We all talk about climate change and its detrimental effects on our planet. Yet if we don’t have scientists specifically trained to help combat it, how will we fight and adapt? Dr. Nicholas Panasik, associate professor of biology and chemistry at Claflin University is helping lead the way with not just ideas but real-world solutions to make that happen.
This fall, Claflin launched its online master’s degree program in Biotechnology to Mitigate Climate Change. The first of its kind, this Master of Science degree in biotechnology, led by Panasik, an award-winning professor with more than 20 years of experience in the field, is specifically focused on the use of biotechnology to mitigate the effects of climate change.
“Students want to be active in fighting climate change and making a better future for themselves and their families while also finding a well-paying job,” says Panasik. “This program allows them to do both.”
For the last 15 years, Claflin’s biotechnology program has been extremely successful. As climate change became more and more inevitable and students showed a passion for finding ways to save the Earth, Panasik and his colleagues knew this was a program that would not only be beneficial to students but to companies and partners alike.
“We need more dedicated research in climate change and companies need scientists to do that," Panasik says. “With this program, you not only join the fight and earn skills and experience you need, but you can get a great job in a variety of professions within pharma, nonprofit, government, and the private sector.”
For the last 153 years, Claflin’s small family feel, world-class instructors and competitive tuition are just some of the draws to its student body. Along with its diverse teaching style, the university is known for adapting to students’ learning potential by providing a student-centered, liberal arts education grounded in cutting-edge research, experiential learning, state-of-the-art technology, community service and lifelong personal and professional fulfillment.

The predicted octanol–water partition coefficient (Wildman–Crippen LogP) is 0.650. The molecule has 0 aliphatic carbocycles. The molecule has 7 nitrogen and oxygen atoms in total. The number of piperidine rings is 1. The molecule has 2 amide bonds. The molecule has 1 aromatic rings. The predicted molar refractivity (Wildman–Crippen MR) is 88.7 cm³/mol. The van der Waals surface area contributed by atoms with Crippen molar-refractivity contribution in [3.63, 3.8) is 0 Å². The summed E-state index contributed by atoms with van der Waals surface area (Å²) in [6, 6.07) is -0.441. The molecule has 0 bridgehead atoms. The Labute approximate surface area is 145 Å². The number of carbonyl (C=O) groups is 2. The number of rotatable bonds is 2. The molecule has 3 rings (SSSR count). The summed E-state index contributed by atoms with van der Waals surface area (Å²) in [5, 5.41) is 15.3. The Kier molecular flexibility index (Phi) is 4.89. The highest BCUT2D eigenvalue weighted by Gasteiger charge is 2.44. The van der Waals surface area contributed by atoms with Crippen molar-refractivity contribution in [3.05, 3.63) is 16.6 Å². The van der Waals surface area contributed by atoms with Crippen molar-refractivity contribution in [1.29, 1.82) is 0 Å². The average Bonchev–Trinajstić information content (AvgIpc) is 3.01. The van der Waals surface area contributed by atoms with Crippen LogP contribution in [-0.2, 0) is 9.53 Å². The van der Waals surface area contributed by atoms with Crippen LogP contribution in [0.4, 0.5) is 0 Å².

“Our mission is for our students to succeed, and in order to do that, we work with them to find out how they learn best and adapt,” says Panasik. “We don’t just follow a traditional roadmap to teaching. At Claflin, we truly work with students one-on-one to establish learning styles that best meet their needs.”
One of the ways Claflin will achieve that is by offering this inaugural two-year program only online. Given students family and work commitments, courses are offered synchronously and asynchronously so that everyone can learn when and how it is most convenient for them. It also allows for international students to participate within their own time zones. Panasik finds that peer teaching, where students record themselves being the teacher for their professors and get critical feedback as they achieve their goals, is a “critical component” of the program.
“Over the last few years, we’ve found that peer teaching is vitally important because students learn more when they cohesively understand material and need to explain and teach it on their own,” says Panasik.
The program currently features 10 courses in diverse topics such as genetic engineering plant biotechnology, emerging diseases, environmental management and policy, research ethics and food security. Students also work on a capstone project where they help design a scientific proposal to mitigate a climate change problem in their geographic region using advanced biotechnology techniques and find current solutions for companies who work in these sectors to solve climate change challenges.
Within the next three years, Panasik also hopes to launch a virtual reality (VR) component to the program to immerse students in not just what they are working on, but actually where that change can happen. He says the equipment, which would be covered as part of a student’s tuition cost, can help foster a sense of connection that is sometimes hard to do online.
With such a diverse student body and learning from international students about the climate crises their countries are facing, Claflin is creating more opportunities for students to rise above socioeconomic situations and create a pathway for more scientists worldwide.
“We need more diverse scientists to help with all the challenges our planet is facing,” says Panasik, adding, "My hope is that in 20 years, we can have strong growth and actually save the world and change lives.”
[Michelle Lemieux/Diversity in Action, September/October 2022]